The definition of “data breach” is also expanded to include not only the unlawful acquisition of personal information but any unlawful access to personal information by unauthorized parties outside of the organization.

Any entity that holds the personal information of a New York resident is required to notify the resident of any security breach immediately upon discovering the breach. Notice may be given by postal mail or telephone, or by electronic communication if the resident has previously given permission for such communications. Notice must also be given to the state attorney general and the state police. If the cost of personal notification is prohibitively expensive, (over $250,000), alternate forms of notification, such as posting on the website and publication through news media outlets, may be allowed.

Application of the Law

Perhaps the greatest change brought about by the SHIELD Act is the scope of its application. The previous data protection law applied only to companies doing business in New York. Under the SHIELD Act, any company that holds the personal information of a New York resident is subject to the state’s data protection law, regardless of the company’s location. This follows the trend set in Europe by the GDPR and in California with the CPPA. While it may be possible for a business to exclude residents of those jurisdictions from their customer base, it may not be economically feasible to do so. As more jurisdictions enact their own data protection laws, business will find that the cost of compliance may be less than the revenue lost by excluding more and more potential customers. Further, it may be impossible to avoid accidentally collecting information about New York residents through the use of cookies or other automated technologies.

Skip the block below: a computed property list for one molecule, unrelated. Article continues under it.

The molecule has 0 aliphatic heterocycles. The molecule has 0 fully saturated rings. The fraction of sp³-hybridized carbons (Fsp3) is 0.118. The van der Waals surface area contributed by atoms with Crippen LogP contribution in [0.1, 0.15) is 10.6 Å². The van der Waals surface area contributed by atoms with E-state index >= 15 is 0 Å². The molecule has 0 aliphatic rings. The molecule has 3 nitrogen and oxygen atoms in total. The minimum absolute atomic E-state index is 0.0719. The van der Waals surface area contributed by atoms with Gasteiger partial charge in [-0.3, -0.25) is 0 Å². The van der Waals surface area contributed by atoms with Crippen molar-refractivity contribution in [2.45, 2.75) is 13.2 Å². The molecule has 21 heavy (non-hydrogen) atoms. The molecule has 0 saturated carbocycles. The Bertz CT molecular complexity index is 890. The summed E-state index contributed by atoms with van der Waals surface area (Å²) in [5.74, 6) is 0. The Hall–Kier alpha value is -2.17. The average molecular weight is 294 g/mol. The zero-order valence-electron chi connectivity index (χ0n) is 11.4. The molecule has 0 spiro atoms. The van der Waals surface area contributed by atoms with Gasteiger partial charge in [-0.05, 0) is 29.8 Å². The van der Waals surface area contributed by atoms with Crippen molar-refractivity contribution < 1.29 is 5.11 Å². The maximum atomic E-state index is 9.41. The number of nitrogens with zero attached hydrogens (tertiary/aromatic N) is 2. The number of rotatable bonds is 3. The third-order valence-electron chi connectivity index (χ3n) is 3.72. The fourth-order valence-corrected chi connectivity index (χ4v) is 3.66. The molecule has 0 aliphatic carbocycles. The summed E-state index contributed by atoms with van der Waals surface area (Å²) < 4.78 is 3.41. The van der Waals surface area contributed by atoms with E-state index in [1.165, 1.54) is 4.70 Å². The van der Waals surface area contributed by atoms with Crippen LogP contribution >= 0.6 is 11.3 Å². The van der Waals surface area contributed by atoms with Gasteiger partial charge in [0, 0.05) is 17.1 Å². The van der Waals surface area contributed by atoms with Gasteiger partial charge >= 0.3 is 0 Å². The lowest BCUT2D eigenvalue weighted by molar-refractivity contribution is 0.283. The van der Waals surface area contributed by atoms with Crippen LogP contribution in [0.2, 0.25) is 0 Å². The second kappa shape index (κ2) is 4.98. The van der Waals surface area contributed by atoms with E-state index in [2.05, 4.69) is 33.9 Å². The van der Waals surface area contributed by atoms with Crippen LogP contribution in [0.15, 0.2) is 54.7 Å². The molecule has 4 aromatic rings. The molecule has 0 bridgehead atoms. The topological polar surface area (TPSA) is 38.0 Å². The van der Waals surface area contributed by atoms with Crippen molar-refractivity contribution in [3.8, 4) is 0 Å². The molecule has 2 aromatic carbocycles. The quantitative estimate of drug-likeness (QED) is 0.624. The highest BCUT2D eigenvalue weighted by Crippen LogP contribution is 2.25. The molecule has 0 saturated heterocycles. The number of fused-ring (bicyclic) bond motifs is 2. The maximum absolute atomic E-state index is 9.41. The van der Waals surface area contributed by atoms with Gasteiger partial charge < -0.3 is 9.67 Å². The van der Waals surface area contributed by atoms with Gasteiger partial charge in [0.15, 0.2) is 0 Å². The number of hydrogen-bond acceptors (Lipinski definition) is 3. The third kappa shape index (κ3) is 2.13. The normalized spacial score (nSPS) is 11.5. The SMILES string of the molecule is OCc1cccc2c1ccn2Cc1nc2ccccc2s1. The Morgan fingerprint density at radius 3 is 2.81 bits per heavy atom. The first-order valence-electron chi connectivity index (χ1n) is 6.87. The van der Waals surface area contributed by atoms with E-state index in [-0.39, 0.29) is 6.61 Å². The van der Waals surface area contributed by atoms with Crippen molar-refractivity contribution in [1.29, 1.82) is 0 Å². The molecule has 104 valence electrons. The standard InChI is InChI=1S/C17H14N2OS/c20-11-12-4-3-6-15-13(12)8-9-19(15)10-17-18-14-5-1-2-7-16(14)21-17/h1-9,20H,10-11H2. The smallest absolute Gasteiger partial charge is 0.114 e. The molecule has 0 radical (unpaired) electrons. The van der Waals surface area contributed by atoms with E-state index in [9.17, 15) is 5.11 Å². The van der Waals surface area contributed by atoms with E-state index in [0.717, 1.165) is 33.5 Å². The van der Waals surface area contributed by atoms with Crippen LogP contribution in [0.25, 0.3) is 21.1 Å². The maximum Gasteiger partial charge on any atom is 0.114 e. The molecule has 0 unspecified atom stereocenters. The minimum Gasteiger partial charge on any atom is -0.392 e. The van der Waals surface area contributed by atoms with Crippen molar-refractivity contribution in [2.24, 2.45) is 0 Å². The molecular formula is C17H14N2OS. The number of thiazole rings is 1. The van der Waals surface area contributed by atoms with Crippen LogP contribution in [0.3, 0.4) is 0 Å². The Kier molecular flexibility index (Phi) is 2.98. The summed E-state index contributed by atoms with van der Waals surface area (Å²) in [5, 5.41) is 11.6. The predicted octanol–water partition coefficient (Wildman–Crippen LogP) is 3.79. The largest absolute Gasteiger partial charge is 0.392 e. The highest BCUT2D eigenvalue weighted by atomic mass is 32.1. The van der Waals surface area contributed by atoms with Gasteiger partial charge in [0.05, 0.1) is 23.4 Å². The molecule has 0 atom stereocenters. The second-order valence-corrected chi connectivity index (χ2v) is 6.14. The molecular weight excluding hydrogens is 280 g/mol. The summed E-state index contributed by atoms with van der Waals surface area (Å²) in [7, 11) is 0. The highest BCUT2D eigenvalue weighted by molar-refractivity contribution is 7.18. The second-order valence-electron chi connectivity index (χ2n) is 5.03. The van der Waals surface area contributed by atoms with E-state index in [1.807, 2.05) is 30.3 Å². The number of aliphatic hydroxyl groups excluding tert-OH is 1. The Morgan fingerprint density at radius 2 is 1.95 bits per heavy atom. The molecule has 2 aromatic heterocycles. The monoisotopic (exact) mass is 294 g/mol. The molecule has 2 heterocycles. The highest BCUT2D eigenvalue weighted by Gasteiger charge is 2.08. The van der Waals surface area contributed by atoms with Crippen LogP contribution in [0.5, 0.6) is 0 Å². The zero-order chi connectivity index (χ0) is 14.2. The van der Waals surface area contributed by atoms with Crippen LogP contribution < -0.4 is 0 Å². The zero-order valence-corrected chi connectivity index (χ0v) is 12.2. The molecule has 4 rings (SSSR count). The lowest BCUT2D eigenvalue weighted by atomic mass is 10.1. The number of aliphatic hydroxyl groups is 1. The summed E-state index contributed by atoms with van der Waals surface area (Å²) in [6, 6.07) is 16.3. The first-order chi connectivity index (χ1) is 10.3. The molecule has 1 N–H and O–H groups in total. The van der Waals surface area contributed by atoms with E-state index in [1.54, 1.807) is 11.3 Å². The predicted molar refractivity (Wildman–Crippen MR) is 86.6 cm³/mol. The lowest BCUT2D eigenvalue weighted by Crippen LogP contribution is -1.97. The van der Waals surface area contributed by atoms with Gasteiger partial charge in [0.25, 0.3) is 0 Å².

Small businesses with fewer than 50 employees, less than $3 million in revenues, or owning less than $5 million in assets, may adjust their data protection policies according to their size, the nature of the business, and the type of personal information collected.

Data Security

The new General Business Law 899bb requires companies holding the personal information of New York residents to implement “reasonable safeguards” to secure such information against potential breaches. These include: